Bill Stoner retired last year and now donates most of his time to the Greater Laurel Literacy Center.
Bill Stoner retired last year and now donates most of his time to the Greater Laurel Literacy Center. (Staff photo by Sarah Pastrana, Patuxent Publishing)

In 2003, 14.5 percent of the U.S. population over the age of 16 lacked "basic prose literacy skills." That means they were either unable to read or understand any written information in English, or were limited to understanding short prose, "but nothing more advanced."

That's according to the most recent National Assessment of Adult Literacy from the National Center for Education Statistics.


In Maryland, 11 percent of adults lacked basic literacy skills that year. In Prince George's County, it was 22 percent.

Those numbers were the highest in the state, and towered over illiteracy rates in neighboring counties like Howard (6 percent) and Montgomery (11).

In Laurel, one man and a small team of volunteers are trying to bring those numbers down.

"It's hard to imagine, isn't it?" said Bill Stoner, 69, of Laurel, the founder of the Greater Laurel Literacy Center. "People can speak English, but they can't read or write it."

Stoner founded the literacy center in 1987, after being stationed in Japan with the National Security Agency left him very aware of what it means to be illiterate.

"I couldn't read, write or speak the language," Stoner said. "I grew very sensitive to it."

When he came home, he read an article in the American Legion magazine about literacy programs, and the support the Legion was giving to then-First Lady Barbara Bush's efforts. He sent for information to start his own program, because he "wanted to do something in Laurel, in my little hometown."

'You have a need, you fulfill the need'

A 1961 graduate of Laurel High School, and a life-long Laurel resident, Stoner now lives in his childhood home. The literacy center started with a core group of volunteers, and people who came in from area houses of worship — where he had priests and rabbis read a flier to their congregations, rather than post the information on a bulletin board.

"We started to get business," he said. "And we just grew and grew and grew and grew."

It helped that he worked at NSA on Fort Meade, where he also helped run a literacy program for cleaning staff.

"I was in a position to say, 'Hey, I have a literacy program, let's get something going,' " he said. "You have a need, you fulfill the need. You have people that need help, and you find people that can help them and you put them together. ... The only degree you need (to tutor) is a degree in caring."

The center has been in several locations — first in the living room of Stoner's old house in Montpelier — but has called the basement of the Laurel Armory on Montgomery Street home for about a year. Stoner has run the center for nearly 27 years, during another stay in Japan and throughout the years following the death of his mother in 2001, when he threw himself into renovating her house.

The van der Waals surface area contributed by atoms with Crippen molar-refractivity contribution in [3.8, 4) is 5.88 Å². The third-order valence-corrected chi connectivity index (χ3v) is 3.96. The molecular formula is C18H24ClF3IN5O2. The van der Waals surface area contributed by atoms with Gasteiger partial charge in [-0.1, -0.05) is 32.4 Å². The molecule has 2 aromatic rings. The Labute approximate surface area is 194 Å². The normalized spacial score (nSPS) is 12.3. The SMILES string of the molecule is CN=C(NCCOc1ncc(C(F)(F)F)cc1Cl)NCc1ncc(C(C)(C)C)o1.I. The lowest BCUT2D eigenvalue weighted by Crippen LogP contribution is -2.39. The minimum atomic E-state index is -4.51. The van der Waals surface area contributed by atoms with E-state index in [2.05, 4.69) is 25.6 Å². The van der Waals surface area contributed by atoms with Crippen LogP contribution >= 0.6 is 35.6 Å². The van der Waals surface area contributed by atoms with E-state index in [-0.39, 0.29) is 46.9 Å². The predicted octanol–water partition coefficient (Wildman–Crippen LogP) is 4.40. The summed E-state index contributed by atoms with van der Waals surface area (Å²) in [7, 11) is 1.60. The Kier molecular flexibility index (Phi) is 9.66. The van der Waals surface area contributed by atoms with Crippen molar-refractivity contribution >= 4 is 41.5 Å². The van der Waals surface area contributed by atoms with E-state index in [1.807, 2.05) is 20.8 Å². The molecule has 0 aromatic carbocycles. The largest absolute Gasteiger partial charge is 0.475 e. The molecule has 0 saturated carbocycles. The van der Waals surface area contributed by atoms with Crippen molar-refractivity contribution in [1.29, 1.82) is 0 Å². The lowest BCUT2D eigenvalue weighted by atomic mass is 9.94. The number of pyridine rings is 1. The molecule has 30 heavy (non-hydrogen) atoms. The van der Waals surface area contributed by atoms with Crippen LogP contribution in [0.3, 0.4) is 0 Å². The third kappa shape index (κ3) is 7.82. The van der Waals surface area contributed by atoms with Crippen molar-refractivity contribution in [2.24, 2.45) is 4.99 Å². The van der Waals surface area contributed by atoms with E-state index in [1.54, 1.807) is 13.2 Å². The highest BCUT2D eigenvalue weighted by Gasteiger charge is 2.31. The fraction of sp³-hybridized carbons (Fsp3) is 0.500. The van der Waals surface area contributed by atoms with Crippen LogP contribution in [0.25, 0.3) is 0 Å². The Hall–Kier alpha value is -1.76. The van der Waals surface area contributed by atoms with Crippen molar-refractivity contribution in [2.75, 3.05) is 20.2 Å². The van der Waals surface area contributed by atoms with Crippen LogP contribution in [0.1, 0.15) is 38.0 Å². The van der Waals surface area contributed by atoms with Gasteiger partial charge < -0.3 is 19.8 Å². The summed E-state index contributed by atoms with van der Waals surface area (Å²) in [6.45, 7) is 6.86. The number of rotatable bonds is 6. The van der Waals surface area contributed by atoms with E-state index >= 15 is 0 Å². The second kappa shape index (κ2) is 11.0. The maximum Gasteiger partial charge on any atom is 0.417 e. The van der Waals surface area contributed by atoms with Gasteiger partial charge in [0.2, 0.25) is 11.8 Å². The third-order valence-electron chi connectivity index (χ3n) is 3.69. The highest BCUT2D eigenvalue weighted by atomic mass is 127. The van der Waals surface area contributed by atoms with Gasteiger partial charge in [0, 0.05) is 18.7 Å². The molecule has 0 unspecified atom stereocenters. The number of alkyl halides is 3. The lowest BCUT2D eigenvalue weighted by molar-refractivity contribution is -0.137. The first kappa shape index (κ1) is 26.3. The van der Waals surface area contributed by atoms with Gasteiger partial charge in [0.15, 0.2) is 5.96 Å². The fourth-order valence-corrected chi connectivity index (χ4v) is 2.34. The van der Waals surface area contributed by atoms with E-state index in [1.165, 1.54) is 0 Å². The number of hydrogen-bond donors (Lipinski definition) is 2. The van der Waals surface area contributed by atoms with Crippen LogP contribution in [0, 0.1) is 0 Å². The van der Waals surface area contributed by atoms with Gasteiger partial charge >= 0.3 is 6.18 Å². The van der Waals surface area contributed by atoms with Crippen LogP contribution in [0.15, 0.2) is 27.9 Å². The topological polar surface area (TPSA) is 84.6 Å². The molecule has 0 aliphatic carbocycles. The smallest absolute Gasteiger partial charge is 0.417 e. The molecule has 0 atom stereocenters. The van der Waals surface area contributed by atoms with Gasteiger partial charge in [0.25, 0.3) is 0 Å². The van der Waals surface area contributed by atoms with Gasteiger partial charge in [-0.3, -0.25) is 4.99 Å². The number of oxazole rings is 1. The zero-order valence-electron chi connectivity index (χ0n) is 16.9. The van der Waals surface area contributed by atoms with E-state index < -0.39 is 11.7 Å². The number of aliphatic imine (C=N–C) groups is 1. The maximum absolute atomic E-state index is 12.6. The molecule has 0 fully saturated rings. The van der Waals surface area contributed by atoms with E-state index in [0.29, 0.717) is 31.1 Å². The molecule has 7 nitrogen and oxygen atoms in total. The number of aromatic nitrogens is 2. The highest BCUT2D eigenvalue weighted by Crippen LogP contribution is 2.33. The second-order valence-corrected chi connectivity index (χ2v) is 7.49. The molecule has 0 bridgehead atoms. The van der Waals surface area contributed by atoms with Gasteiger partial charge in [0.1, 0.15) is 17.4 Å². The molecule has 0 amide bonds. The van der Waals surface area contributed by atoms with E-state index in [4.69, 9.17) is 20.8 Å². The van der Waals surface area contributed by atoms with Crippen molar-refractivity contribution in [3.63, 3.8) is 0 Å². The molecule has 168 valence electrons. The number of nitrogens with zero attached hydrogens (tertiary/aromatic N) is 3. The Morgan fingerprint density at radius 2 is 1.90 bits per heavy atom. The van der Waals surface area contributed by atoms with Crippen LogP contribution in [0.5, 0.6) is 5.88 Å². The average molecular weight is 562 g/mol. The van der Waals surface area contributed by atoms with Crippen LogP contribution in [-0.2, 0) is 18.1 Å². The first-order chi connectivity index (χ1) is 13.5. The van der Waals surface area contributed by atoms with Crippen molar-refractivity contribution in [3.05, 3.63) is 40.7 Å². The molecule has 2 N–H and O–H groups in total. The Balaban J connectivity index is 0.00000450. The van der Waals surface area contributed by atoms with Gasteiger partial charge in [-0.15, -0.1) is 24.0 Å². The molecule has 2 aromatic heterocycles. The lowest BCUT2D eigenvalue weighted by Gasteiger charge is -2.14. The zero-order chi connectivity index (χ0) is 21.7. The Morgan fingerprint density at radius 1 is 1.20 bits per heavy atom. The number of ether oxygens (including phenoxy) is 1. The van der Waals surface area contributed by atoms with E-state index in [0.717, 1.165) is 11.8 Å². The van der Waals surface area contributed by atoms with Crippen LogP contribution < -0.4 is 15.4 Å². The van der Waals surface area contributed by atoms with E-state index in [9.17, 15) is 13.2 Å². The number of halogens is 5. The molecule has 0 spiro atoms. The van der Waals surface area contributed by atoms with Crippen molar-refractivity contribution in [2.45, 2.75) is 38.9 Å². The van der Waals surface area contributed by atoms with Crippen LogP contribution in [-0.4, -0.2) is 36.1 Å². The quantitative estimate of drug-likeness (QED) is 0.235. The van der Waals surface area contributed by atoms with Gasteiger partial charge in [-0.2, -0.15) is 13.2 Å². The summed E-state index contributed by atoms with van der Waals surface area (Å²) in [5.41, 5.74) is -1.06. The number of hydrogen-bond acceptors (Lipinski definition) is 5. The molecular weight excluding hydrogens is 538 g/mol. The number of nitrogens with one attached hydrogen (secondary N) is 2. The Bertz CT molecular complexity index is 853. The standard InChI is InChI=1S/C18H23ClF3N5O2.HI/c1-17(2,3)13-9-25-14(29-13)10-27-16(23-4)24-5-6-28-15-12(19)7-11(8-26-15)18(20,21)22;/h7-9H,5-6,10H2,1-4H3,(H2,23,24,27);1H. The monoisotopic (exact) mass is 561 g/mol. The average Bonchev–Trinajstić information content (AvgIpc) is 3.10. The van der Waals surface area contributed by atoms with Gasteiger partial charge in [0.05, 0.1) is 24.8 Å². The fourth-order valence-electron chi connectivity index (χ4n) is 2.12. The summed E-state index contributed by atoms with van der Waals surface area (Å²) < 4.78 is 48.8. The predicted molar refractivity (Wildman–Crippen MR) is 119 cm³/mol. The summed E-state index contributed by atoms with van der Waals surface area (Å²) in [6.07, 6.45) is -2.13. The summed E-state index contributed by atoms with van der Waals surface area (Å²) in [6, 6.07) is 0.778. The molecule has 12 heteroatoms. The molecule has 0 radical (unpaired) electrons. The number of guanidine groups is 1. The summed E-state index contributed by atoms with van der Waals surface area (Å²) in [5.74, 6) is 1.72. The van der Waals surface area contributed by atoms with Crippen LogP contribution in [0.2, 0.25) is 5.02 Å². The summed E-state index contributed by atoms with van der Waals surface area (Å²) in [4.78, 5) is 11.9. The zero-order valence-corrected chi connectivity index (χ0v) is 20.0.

The numbers dwindled — at one point, Stoner said the center had as many as 100 volunteers and 100 students; now those numbers are about a half-dozen volunteers and 12 students, but Stoner's trying to build it back up again.


His methods are uncomplicated and start with basics.

"When you have someone who can't read at all, you start with the alphabet," Stoner said. "I have grown men in here singing the ABCs, because they remember it from when they were children. You get the letters down, and you take it from there."

Over the years, Stoner guessed the center has helped a few hundred people. While some current students hail from South Korea, Ghana, the Dominican Republic, and Trinidad and Tobago, the majority have always been native English speakers. The students vary in age, ethnicity, native language and literacy level — many do have basic literacy skills but, for others, the tutors have to start from scratch.

"It's tremendously uplifting, when you see light bulbs go off," Stoner said. "You see it in their face, and in their eyes, when they understand a concept and continue to progress."

'People have been passed through'

Not being able to read means building up an elaborate system of coping mechanisms, Stoner said.

"You have to have other people do things for you," he said. " 'Oh, I forgot my glasses, can you read this for me?' That's a common one. I've asked people who come in and can't read at all, 'How do you survive?' "

The first student who ever walked through the center's doors in the late 1980s was a graduate of a Howard County high school — in a school system widely regarded as one of the best in the state. She couldn't read the first three words on the pre-test Stoner gives his students: See. Look. Mother.

"People have been passed through," Stoner said. "They sat quietly in class, didn't disrupt anyone and the teacher just passed them through. They didn't have to do anything."

The center's services are free, and students can come in once or twice a week for one-on-one sessions with their tutor. It's a long process that requires commitment, Stoner said — not for a couple of weeks, but a couple of years.

"The first and biggest step is the hardest and most important: Coming through the door," Stoner said.

If you or anyone you know could benefit from the Greater Laurel Literacy Center, call 301-498-7550.